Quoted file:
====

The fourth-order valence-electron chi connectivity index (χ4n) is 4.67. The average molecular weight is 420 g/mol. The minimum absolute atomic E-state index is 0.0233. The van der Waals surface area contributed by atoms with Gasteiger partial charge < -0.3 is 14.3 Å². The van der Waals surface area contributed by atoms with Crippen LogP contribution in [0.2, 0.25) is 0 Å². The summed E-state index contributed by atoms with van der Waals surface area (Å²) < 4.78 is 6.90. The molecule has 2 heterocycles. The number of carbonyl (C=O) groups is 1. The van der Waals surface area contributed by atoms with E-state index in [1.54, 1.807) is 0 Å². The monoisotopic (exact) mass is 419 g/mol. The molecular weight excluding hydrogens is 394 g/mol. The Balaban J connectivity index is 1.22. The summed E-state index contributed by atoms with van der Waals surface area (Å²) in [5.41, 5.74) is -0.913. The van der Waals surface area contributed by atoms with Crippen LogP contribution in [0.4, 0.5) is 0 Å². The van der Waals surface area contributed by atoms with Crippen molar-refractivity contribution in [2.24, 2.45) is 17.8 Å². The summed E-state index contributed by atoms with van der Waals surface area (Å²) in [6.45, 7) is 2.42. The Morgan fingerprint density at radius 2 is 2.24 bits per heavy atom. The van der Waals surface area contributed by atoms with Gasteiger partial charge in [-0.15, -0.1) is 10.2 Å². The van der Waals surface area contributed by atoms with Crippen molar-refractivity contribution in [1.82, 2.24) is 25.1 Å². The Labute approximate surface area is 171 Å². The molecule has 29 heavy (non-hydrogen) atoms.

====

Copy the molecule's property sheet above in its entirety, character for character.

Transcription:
The fourth-order valence-electron chi connectivity index (χ4n) is 4.67. The average molecular weight is 420 g/mol. The minimum absolute atomic E-state index is 0.0233. The van der Waals surface area contributed by atoms with Gasteiger partial charge < -0.3 is 14.3 Å². The van der Waals surface area contributed by atoms with Crippen LogP contribution in [0.2, 0.25) is 0 Å². The summed E-state index contributed by atoms with van der Waals surface area (Å²) < 4.78 is 6.90. The molecule has 2 heterocycles. The number of carbonyl (C=O) groups is 1. The van der Waals surface area contributed by atoms with E-state index in [1.54, 1.807) is 0 Å². The monoisotopic (exact) mass is 419 g/mol. The molecular weight excluding hydrogens is 394 g/mol. The Balaban J connectivity index is 1.22. The summed E-state index contributed by atoms with van der Waals surface area (Å²) in [5.41, 5.74) is -0.913. The van der Waals surface area contributed by atoms with Crippen LogP contribution in [0.4, 0.5) is 0 Å². The van der Waals surface area contributed by atoms with Crippen molar-refractivity contribution in [2.24, 2.45) is 17.8 Å². The summed E-state index contributed by atoms with van der Waals surface area (Å²) in [6.45, 7) is 2.42. The Morgan fingerprint density at radius 2 is 2.24 bits per heavy atom. The van der Waals surface area contributed by atoms with Gasteiger partial charge in [-0.15, -0.1) is 10.2 Å². The van der Waals surface area contributed by atoms with Crippen molar-refractivity contribution in [1.82, 2.24) is 25.1 Å². The Labute approximate surface area is 171 Å². The molecule has 29 heavy (non-hydrogen) atoms.